It stops as well as it goes and, while the brakes are strong, they’re progressive so it’s easy to bring the Supra to a standstill smoothly whatever speed you’re travelling at.

Where the Supra properly excels – despite the relatively impractical boot – is a grand tourer. Swap Sport for Comfort and it delivers an impressively supple, cosseting ride at motorway speeds thanks to the well-considered standard adjustable suspension.

You’re not totally isolated from everything that’s going on beneath you but there are no loud crashes or heavy thuds and it’s only when you encounter some particularly unforgiving potholes that the comfort levels deteriorate significantly.

It’s worth noting that even Sport mode delivers a more-than-acceptable level of comfort for on-road use.

Toyota GR Supra 3.0-litre Pro (44326554)
Toyota GR Supra 3.0-litre Pro (44326554)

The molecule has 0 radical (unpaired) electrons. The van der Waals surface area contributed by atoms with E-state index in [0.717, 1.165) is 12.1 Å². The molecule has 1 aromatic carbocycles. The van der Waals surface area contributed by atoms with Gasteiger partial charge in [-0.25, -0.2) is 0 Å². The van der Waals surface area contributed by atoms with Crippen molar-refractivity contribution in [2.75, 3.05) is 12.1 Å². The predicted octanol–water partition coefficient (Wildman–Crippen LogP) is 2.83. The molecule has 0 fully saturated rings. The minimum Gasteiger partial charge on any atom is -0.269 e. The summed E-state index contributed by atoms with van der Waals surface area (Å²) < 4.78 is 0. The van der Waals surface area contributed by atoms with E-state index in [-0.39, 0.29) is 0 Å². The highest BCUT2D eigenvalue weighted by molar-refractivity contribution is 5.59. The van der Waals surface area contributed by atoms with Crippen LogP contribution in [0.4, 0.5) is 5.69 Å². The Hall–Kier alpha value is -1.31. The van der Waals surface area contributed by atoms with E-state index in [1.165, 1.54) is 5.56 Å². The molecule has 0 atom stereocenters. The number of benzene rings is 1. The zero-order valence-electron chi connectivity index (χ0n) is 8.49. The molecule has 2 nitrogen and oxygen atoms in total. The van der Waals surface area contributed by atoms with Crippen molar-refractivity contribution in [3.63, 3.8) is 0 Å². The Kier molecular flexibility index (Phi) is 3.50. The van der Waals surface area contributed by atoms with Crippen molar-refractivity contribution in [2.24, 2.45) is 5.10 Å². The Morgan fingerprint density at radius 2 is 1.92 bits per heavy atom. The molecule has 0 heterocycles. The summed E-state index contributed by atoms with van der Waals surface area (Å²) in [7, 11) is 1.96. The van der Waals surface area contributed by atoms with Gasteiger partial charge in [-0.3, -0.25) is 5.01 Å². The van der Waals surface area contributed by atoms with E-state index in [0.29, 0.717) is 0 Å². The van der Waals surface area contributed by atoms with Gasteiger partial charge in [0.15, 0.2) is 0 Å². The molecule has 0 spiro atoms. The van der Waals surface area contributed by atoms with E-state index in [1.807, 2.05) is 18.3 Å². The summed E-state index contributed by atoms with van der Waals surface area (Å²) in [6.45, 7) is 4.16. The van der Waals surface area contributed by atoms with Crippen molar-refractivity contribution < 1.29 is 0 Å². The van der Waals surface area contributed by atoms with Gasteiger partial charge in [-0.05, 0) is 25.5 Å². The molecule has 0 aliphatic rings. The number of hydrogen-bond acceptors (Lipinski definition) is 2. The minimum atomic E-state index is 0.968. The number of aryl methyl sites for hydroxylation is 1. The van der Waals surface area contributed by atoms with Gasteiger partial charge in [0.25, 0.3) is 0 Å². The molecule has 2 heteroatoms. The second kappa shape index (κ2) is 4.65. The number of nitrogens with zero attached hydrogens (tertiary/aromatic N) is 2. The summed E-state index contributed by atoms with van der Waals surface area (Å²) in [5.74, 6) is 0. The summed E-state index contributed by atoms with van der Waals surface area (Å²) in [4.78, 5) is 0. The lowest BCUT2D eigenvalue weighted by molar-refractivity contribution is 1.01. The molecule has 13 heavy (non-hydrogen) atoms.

The eight-speed automatic gearbox is an absolute gem and swaps rations quicker than Donald Trump can cry foul at an election count when left to its own devices. Should you desire greater involvement in the decision process there is a pair of paddles mounted behind the steering wheel for just such an occasion.

There’s just two models in the current line-up – the Supra and the Supra Pro. The former gets adaptive suspension, limited slip diff, eight-speed auto, dual-zone climate control, adaptive cruise control, keyless entry and engine start-stop, LED lights and Alcantara seats.

The Pro is a just a tad more expensive but throws in leather seats, an upgraded audio system, head-up display, wireless phone charging and ambient lighting.

The Supra was benchmarked against the Porsche 718 Cayman and Alpine A110 but it’s hard to see those two particular cars as direct rivals. They are both lighter, more agile, driver-focused cars whereas the Supra, which itself possesses a well-balanced, tenacious chassis with a playful character, also has a softer side that means you won’t shy away from using it every day.

Toyota GR Supra 3.0 Pro

Price: £54,340 OTR

Engine: 3.0-litre in-line 6-cylinder turbocharged petrol

Transmission: 8-speed automatic

Max power: 335bhp

Max torque: 500Nm @ 1,600 – 4,400rpm

Max speed: 155mph (limited)

0-62mph: 4.23sec

Economy (WLTP cycle): 34.4mpg (combined)

Emissions: 188g/km (combined)

For more information visit www.toyota.co.uk